eCall cuts emergency services response time. It goes down to 50% in the countryside and 60% in built-up areas. The quicker response will save hundreds of lives in the EU every year. The severity of injuries will be considerably reduced in tens of thousands of cases. You can also make an eCall by pushing a button inside the car. Witnessing an accident, you can thus report it and automatically give the precise location. As eCall normally ‘sleeps’, it does not allow vehicle tracking outside emergencies.
On 28 April 2015 the European Parliament voted in favour of eCall regulation which requires all new cars be equipped with eCall technology from April 2018. eCall will be seamlessly functioning throughout Europe by that time. In the event of a serious accident, eCall automatically dials 112 – Europe’s single emergency number.
It communicates the vehicle’s exact location to emergency services, the time of incident and the direction of travel (most important on motorways), even if the driver is unconscious or unable to make a phone call. An eCall can also be triggered manually by pushing a button in the car, for example by a witness of a serious accident. eCall will transmit the data that is absolutely necessary in case of accident. Information only leaves the car in the event of a severe accident and is not stored any longer than necessary.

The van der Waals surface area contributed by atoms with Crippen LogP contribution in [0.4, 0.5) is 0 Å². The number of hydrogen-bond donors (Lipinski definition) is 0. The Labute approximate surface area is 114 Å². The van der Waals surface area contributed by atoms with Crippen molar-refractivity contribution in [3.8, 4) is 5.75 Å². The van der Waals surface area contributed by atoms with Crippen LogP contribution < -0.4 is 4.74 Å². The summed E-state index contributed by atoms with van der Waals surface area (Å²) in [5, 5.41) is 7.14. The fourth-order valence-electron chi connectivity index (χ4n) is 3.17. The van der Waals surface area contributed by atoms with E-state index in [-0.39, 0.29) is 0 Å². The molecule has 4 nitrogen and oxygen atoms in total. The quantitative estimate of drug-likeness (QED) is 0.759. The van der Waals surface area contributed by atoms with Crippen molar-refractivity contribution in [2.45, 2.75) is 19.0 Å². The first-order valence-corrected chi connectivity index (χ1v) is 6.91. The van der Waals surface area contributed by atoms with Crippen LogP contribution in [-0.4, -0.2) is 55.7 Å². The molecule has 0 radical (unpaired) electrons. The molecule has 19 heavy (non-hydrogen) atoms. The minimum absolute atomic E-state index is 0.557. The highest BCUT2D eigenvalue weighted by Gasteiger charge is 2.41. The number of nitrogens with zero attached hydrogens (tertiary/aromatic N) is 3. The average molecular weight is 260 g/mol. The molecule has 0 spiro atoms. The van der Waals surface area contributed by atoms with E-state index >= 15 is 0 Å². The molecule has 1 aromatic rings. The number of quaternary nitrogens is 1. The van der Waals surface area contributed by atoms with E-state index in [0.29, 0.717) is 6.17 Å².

The Commission estimates that, once the system is fully implemented, eCall could save hundreds of lives every year and help injured people quicker.
The European Commission proposed the eCall regulation in June 2013.The text approved by the Parliament still needs to be published in the Official Journal of the European Union and will enter into force 20 days after.
The EU supported the development of eCall through first the eMerge project and later its deployment through the HeERO that developed the pan-European in-vehicle emergency call service – “eCall” – based on 112, the common European Emergency number. During four years (HeERO phase 1 in 2011-2013 & HeERO phase 2 in 2013-2014), 15 countries carried out the start-up of an interoperable and harmonized emergency call system.